Finished: Toddler Apron

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Isn’t this how every craft session starts? When I started sewing, the was trying to catch my hand as it fed the fabric through the machine.

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I put the right sides of the ruffle and the bottom of the apron together. I also put the draw strings next to them as well. I ironed the seam after I was done, and sewed on the pocket.

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Trying to get a picture was difficult.

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This was as good as it was going to get. It’s a bit big, but she’ll use it for a long time.

 

 

Progress: Toddler apron

 

Mostly ironing was what I did today. I folded the waist and neck strings right sides together and ironed them. I seamed two  sides together, and cut the square edge off diagonally.

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IMG_0705 Then I turned them right side out.

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IMG_0708I worked on the pocket, ironing the sides back and hemming the top of the pocket.

IMG_0707I also hemmed the bottom ruffle – after ironing a double fold. I was able to sew a baste stitch to gather it.

Then I heard a two year old whimpering down the stairs. So I picked her up and she’s now sleeping on my lap.

 

Sewing: Toddler Apron

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My kids love to be in the kitchen and being my sous chefs. I only have one apron that I bought for my eldest daughter, while my youngest was still an infant. Let’s just say there are fights over the one apron, which is bright pink. I bought it from Hobby Lobby.

During the last part of “nap time” today I cut out these pieces. I traced the main part of the apron onto a newspaper for a template. Then I guesstimated a straight piece for a ruffle, two draw strings to tie together, and a piece to hold it onto the neck (I have no idea if that has a special name or not).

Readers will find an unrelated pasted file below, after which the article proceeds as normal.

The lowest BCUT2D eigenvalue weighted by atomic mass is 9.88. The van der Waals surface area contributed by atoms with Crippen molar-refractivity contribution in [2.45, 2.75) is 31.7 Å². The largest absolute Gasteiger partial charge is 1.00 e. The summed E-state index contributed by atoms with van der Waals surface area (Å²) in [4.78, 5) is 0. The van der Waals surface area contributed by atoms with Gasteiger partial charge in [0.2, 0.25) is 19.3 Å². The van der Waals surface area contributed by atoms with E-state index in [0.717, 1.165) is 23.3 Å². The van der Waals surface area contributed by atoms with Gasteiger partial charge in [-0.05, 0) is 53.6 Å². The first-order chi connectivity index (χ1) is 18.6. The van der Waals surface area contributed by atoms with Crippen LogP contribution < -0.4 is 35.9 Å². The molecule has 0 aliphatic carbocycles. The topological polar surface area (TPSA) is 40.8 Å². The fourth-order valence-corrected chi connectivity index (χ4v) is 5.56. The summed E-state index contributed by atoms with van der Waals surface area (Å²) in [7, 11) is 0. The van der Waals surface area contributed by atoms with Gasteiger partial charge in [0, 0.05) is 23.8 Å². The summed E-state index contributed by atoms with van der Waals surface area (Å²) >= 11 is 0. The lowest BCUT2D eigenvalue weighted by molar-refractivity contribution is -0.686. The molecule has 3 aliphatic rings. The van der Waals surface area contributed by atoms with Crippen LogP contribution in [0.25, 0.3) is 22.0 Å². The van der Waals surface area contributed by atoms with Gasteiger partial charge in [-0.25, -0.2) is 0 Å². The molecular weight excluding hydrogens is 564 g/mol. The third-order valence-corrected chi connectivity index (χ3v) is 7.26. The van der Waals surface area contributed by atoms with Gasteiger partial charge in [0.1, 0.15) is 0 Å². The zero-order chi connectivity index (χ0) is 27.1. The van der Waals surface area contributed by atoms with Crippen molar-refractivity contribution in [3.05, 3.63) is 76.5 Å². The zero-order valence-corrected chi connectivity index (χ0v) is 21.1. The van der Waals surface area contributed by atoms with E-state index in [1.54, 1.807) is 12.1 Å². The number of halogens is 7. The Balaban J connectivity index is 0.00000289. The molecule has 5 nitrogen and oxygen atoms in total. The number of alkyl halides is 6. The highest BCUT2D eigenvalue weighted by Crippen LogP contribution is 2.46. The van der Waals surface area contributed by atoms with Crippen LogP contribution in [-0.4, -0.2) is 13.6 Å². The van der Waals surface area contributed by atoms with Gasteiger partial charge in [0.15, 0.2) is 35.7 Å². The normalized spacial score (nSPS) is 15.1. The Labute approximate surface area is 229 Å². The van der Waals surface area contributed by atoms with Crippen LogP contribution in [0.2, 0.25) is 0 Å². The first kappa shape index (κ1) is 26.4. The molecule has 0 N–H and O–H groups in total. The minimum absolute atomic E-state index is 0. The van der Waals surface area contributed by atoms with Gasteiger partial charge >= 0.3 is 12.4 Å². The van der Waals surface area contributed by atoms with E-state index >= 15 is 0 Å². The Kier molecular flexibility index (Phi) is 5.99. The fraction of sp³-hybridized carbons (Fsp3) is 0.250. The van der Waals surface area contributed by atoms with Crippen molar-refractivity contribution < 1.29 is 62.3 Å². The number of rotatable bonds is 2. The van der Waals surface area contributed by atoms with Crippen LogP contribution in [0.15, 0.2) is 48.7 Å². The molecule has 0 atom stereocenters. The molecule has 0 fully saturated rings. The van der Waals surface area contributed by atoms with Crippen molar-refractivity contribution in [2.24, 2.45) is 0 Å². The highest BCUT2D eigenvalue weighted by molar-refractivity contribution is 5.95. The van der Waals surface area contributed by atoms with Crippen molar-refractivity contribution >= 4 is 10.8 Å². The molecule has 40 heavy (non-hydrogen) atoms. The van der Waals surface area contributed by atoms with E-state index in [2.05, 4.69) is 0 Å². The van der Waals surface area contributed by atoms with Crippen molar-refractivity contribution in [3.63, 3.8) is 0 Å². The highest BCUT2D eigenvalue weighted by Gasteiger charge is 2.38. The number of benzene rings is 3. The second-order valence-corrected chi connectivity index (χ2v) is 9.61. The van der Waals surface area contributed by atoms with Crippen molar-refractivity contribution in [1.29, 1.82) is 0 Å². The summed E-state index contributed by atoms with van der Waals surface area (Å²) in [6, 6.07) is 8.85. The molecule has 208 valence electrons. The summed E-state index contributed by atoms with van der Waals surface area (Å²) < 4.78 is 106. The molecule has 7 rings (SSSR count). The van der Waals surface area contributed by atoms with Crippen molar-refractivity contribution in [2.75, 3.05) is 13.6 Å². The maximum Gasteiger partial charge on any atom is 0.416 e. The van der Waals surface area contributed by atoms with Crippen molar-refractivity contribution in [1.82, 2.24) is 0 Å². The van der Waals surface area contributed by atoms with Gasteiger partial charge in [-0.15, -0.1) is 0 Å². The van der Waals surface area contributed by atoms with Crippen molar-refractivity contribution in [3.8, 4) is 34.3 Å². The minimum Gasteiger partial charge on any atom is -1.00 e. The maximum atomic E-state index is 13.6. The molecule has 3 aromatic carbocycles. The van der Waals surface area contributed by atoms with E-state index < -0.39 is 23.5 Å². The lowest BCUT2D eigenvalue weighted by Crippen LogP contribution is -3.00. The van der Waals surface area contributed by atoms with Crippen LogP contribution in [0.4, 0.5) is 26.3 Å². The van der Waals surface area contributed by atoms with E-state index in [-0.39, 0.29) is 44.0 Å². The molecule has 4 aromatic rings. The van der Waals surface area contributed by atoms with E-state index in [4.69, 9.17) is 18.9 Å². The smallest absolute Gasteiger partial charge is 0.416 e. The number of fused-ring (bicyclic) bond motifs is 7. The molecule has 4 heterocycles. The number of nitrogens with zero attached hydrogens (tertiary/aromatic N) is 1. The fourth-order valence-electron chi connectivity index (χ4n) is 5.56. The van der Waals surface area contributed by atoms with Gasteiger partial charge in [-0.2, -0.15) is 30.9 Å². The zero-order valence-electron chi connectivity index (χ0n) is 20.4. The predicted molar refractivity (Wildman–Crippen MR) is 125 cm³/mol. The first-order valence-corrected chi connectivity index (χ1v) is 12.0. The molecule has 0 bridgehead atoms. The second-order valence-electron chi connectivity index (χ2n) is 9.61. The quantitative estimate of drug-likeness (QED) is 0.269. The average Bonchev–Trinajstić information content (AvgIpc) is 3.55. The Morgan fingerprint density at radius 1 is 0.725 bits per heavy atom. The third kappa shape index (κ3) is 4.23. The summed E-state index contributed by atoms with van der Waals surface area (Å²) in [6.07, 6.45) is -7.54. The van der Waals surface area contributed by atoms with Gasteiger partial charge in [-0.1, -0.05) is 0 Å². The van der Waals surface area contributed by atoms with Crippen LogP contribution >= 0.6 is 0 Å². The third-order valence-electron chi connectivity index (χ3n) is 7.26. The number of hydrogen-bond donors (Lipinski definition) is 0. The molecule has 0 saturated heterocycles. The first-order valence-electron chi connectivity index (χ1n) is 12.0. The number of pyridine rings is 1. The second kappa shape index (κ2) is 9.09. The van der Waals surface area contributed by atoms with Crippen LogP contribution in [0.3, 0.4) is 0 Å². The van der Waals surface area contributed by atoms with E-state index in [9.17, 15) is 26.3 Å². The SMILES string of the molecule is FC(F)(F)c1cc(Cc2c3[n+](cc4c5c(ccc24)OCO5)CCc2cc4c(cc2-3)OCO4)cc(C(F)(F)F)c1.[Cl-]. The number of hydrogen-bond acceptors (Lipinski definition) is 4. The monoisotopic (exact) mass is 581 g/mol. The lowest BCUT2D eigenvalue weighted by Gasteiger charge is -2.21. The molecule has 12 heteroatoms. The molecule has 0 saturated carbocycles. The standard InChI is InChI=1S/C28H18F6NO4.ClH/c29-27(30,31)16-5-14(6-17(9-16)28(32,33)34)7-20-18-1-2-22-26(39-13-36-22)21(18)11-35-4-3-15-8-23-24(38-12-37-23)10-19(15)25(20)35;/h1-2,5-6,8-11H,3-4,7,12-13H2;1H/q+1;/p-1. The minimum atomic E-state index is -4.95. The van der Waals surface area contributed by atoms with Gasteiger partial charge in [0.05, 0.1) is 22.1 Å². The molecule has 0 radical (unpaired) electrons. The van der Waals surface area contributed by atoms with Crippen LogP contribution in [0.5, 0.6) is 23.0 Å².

Next I plan to iron all the pieces and hems. I suppose we’ll see how far I’ll get during the next nap time…. which will probably be Monday.

Hot Dawg!

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I got this in my stocking for Christmas. I had seen it before, but hadn’t thought it worth my money to buy such a thing. I have a couple complaints about it. The cutting tool isn’t sharp, which I suppose is okay for safety and kids, but it makes it rather difficult to cut through the all beef franks that I bought. You have to make sure that it’s exactly lined up with the bottom or it won’t go through. When it does go through, beware, you may get hot dog juice on your glasses or shirt, the fat generally goes everywhere, that’s why I put a paper towel underneath the tool. If your kid doesn’t like the casing of the hot dog, then congratulations, this tool basically peels it for you. I waited to clean it until later that day the first time I used it. Not so the second time. The hot dog fat was really tough to get off if you let it sit there, so definitely rinse it off. You also need to have a tiny scrub brush to get in the crevices to get the hot dog casing out when you clean it. The kids are very amused by me using it. So, if you have it, use it at the table and let your kids see it happening, that’s the best thing about this.

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